Seven reasons why you don’t need to worry about Portugal
Portugal is a ‘red herring’ to assess whether the eurozone crisis is about to blow-up again. Its economic and political landscape provides plenty of reasons for cheer, rather than fear.
Portuguese bond yields surged by 100 basis points on Wednesday to 7.2% – up from 5.25% in mid-May – as fractures within the ruling PSD/CSD coalition raised expectations of an early election in September, imperiling the implementation of the austerity agenda.
The catalyst was the resignation of the Paulo Portas, head of the junior coalition CDS party, over the replacement of finance minister Vitor Gaspar. Political crisis talks are ongoing.
|Paulo Portas, the head of CDS and foreign minister|
After a bailout two years ago, Portugal has been hailed as a poster-child for fiscal prudence and policy obedience by the troika, with the sale of 10-year bonds in April marking the sovereign’s partial rehabilitation in the eyes of international markets. However, deep budget cuts – equating to around two-thirds of the 10% of GDP target – have sparked political tensions after the inevitable domestic backlash.
The May 2014 termination target for the first EU/IMF programme is now complicated by the political crisis. As a result, a second full programme is likely, says Credit Suisse, compared with expectations earlier this year that the sovereign could fully finance itself in the markets next year or embark on a programme light on fiscal conditionality through the enhanced conditions credit line of the ESM.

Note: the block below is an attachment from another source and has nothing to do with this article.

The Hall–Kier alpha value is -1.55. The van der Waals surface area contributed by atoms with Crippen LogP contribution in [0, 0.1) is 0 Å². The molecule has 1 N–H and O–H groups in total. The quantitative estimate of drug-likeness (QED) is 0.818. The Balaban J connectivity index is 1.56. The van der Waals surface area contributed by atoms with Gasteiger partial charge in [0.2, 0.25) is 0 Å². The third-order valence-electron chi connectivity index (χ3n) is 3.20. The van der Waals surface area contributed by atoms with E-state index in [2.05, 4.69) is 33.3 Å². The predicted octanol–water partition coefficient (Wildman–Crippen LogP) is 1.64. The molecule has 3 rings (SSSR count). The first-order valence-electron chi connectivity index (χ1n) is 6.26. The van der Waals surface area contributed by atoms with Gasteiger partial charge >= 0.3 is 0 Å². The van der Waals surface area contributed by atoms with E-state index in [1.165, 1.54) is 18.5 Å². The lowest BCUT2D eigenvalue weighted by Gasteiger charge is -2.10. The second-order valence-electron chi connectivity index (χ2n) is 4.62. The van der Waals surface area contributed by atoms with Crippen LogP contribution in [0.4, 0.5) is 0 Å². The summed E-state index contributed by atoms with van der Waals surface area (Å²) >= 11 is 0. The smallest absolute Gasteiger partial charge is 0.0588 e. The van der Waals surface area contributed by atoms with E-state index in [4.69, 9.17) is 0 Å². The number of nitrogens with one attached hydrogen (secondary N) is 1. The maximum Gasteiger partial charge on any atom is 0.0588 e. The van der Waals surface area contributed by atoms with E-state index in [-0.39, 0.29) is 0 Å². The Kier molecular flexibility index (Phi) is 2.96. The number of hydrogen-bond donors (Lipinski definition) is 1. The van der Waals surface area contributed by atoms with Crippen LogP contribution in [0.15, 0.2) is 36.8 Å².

Some analysts are sounding the alarm. Says Torben Kaaber, CEO of Saxo Capital Markets: “Portugal’s plunge has come at the worst possible time for Angela Merkel ahead of a German election. She will almost certainly try to kick this issue into the post-election long grass but, let us make no mistake, it will come to a head.
“Germany’s actions will be the key but, if the economic outlook for Germany and the UK recedes over the next quarter, when it comes to the real decision-making time, Europe’s big economies are unlikely to be in a forgiving mood.”
He adds: “There will be blood on the eurozone floor before the end of the year.”
Though Cyprus highlighted the dangers of requesting a bailout in a German election year – given the punitive losses on the private sector and modest fiscal transfers – this sounds melodramatic.
|Vitor Gaspar, the former Portuguese finance minister|
Portugal’s yield curve remains steep, suggesting markets are relatively sanguine over the short-term to medium-term prospect of default, while most analysts think the crisis is not comparable with Greece in 2012. For good reasons. 1. Irrespective of the political funk, Portugal is fully funded for the 2013 calendar, with enough cash to cover €5.8 billion-worth of government bonds coming due in September. In fact, the Treasury has begun to pre-finance 2014, though a €9 billion funding gap is pending.